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So just what is Anamorphic?
Anamorphic: A method of encoding an image to achieve maximum resolution on a widescreen TV.
Before HDTV came along, TV was broadcast in NTSC or PAL, depending on what part of the world you live in. In the USA, NTSC is the standard, while some European countries have PAL encoding. This signal being received is displayed on your TV in a 1.33:1 ratio. This ratio has been around since TV was invented. The reason why this ratio was chosen is because that's what movie theaters were at the time (actually 1.35:1 known as Academy Ratio). When TV's first came out the film industry suffered a hit because people no longer had to goto the Theater to watch a movie, they could just watch it on TV. The film studios came up with a new gimmick in order to get people to come back to the theater--this was widescreen. The widescreen format became the standard in hollywood and the rest of the world, while the ratios do vary, movies for the most part, are viewed in widescreen. Since watching these movies on TV has become a staple of our culture we have now moved closer to the experience of the movie theater with widescreen TV's. Widescreen TV's have been around for many years but are now catching on with the advent of DVD and HDTV. These have increased the quality of the movies we watch at home many times over. The anamorphic encoding increases the picture quality adding resolution that would be wasted in black bars to the picture
The image encoded on current DVD's use the NTSC or PAL 4:3 aspect ratio (See Figure 1).
Images on widescreen TV's use the 16:9 aspect ratio, also known as 1.77:1. This is the standard aspect ratio on most widescreen TV's and the new HDTV widescreen TV's. This ratio is a good compromise between the two most common used aspect ratio's. TV since creation has had an aspect ratio of 4:3. In the mid 1950's movies were made in various widescreen formats, one very popular widescreen format is 2.35:1. The widescreen TV ratio, 1.77:1 is the average ratio between the smallest (1.33:1 Standard TV) and the largest (2.35:1 Theater) ratio. This enables both 1.33:1 and 2.35:1 to be viewed equally, neither extreme is given precedence over the other, while everything in between is displayed even larger than the extremes. (See Figure 2 for an example of the 1.77:1 aspect ratio [aka: 16x9])
Since the signal that you have to get to your TV is 1.33:1, and you know for a fact that you are not putting any information in the top and bottom of the image (because it will be letterboxed to correct the aspect ratio) why not use this extra space that is not used anyway to cram more important image information in. This is exactly what this crazy thing called 16x9 enhanced does.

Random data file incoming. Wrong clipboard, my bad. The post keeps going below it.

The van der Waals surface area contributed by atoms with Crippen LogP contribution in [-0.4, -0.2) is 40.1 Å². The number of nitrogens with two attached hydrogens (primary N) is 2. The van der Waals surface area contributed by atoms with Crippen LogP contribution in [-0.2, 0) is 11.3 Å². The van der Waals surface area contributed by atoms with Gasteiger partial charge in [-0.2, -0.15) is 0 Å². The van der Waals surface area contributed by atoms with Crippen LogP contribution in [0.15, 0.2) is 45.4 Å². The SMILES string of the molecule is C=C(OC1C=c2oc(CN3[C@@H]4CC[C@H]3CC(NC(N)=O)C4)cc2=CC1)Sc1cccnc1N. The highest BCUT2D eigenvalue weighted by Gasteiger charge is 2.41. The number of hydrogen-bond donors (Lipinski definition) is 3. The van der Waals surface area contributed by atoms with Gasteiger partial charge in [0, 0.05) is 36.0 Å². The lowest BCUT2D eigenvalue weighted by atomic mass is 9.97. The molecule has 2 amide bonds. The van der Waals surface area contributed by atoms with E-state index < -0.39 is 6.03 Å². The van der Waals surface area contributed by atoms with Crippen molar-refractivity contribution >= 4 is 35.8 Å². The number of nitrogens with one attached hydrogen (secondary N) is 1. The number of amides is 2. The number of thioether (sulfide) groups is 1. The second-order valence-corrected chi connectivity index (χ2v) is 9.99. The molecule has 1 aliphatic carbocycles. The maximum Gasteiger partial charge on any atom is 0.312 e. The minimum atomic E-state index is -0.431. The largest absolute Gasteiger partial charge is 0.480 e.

|Take a look at:|
|Notice how the image appears taller than it should|
The above image is a 16x9 Enhanced or Anamophic image. The information that is not needed on the top and bottom (because they would be black bars anyway) are simply ommited and filled with more important information. While the image will never be displayed like this it allows more information in the image and will look better when displayed on a widescreen device because of this.
|This is the widescreen version:|
|The image here has been stretched preserving the added resolution and correcting the aspect ratio|
|This is the standard TV version:|
|The image is now squashed removing the extra information that was added to correct the aspect ratio|
Notice the blue bars on the top and bottom. This area is the area that is known to not contain any information and was therefor ommited when encoding the disk, now that it is being displayed on a standard display however these will be added back in (albeit black bars instead of my example).
Normally when you view a non-anamorphic disc on a widescreen TV (in Zoom Mode) the top and bottom get cut off to correct the ratio to 1.77:1. So if your resolution was 640x480 (4:3) then you would loose 120 horizontal lines of resolution. This new image would be 640x360 (16x9). On bigger widescreen TV's you can start to see scan lines or spaces between each of the lines. To help alleviate this loss of resolution and allow more horizontal lines of resolution the anamorphic process is used. When the anamorphic image is passed to a widescreen TV with a resolution of 640x480 it can now use the extra 120 horizontal lines of resolution to fill in the picture and make scan lines if any less noticable. This cleans up the picture on a widescreen TV.
Even if the disc is encoded anamorphicaly, you can still view it in the proper ratio on your standard TV. DVD players have the option to select the type of TV you have. If you select your TV as a standard 4:3 display the player will convert it. The converted signal will be formatted in the letterbox format by vertically squashing the image(removing horizontal lines of resolution) and adding bars to the top and bottom of image to correct the ratio to 4:3. When you select the widescreen 16:9 TV, the image sent out is the encoded un-squashed image (more horizontal lines of resolution).
If your DVD player has an option for 4:3 Pan & Scan, I would suggest you do NOT opt for this mode. This mode may dynamically chop the edges off of a widescreen movie and create a full-screen Pan & Scan version if the disc is encoded with this feature. This has not been implemented on any DVD's with any type of success and I know of a few DVD's that have an issue if this is turned on. Make sure your DVD player is either set to 4:3 Letterbox or if you have a Widescreen/HD TV set it to the 16:9 mode. tail(); ?>